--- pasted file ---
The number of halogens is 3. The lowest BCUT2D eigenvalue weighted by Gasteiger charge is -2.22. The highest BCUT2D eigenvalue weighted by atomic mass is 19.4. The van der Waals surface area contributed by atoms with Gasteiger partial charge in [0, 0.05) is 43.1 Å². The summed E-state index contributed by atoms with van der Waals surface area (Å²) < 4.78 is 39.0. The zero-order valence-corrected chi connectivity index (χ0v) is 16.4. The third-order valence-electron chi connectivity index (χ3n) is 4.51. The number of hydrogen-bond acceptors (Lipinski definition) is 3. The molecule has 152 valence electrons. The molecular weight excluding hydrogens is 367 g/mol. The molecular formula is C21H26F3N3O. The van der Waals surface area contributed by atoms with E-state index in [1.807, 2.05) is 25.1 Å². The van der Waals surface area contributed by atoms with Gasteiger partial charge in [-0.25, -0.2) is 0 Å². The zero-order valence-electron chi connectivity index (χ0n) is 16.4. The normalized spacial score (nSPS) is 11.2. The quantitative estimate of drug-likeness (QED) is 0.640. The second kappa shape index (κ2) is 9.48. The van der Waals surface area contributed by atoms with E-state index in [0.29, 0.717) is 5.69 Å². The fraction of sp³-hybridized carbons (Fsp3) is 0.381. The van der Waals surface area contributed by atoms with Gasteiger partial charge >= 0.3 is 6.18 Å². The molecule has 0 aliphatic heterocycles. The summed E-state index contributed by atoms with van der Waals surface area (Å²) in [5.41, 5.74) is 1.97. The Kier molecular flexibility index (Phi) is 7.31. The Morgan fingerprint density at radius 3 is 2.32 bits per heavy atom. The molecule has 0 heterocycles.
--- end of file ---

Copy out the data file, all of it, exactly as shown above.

The number of halogens is 3. The lowest BCUT2D eigenvalue weighted by Gasteiger charge is -2.22. The highest BCUT2D eigenvalue weighted by atomic mass is 19.4. The van der Waals surface area contributed by atoms with Gasteiger partial charge in [0, 0.05) is 43.1 Å². The summed E-state index contributed by atoms with van der Waals surface area (Å²) < 4.78 is 39.0. The zero-order valence-corrected chi connectivity index (χ0v) is 16.4. The third-order valence-electron chi connectivity index (χ3n) is 4.51. The number of hydrogen-bond acceptors (Lipinski definition) is 3. The molecule has 152 valence electrons. The molecular weight excluding hydrogens is 367 g/mol. The molecular formula is C21H26F3N3O. The van der Waals surface area contributed by atoms with E-state index in [1.807, 2.05) is 25.1 Å². The van der Waals surface area contributed by atoms with Gasteiger partial charge in [-0.25, -0.2) is 0 Å². The zero-order valence-electron chi connectivity index (χ0n) is 16.4. The normalized spacial score (nSPS) is 11.2. The quantitative estimate of drug-likeness (QED) is 0.640. The second kappa shape index (κ2) is 9.48. The van der Waals surface area contributed by atoms with E-state index in [0.29, 0.717) is 5.69 Å². The fraction of sp³-hybridized carbons (Fsp3) is 0.381. The van der Waals surface area contributed by atoms with Gasteiger partial charge >= 0.3 is 6.18 Å². The molecule has 0 aliphatic heterocycles. The summed E-state index contributed by atoms with van der Waals surface area (Å²) in [5.41, 5.74) is 1.97. The Kier molecular flexibility index (Phi) is 7.31. The Morgan fingerprint density at radius 3 is 2.32 bits per heavy atom. The molecule has 0 heterocycles.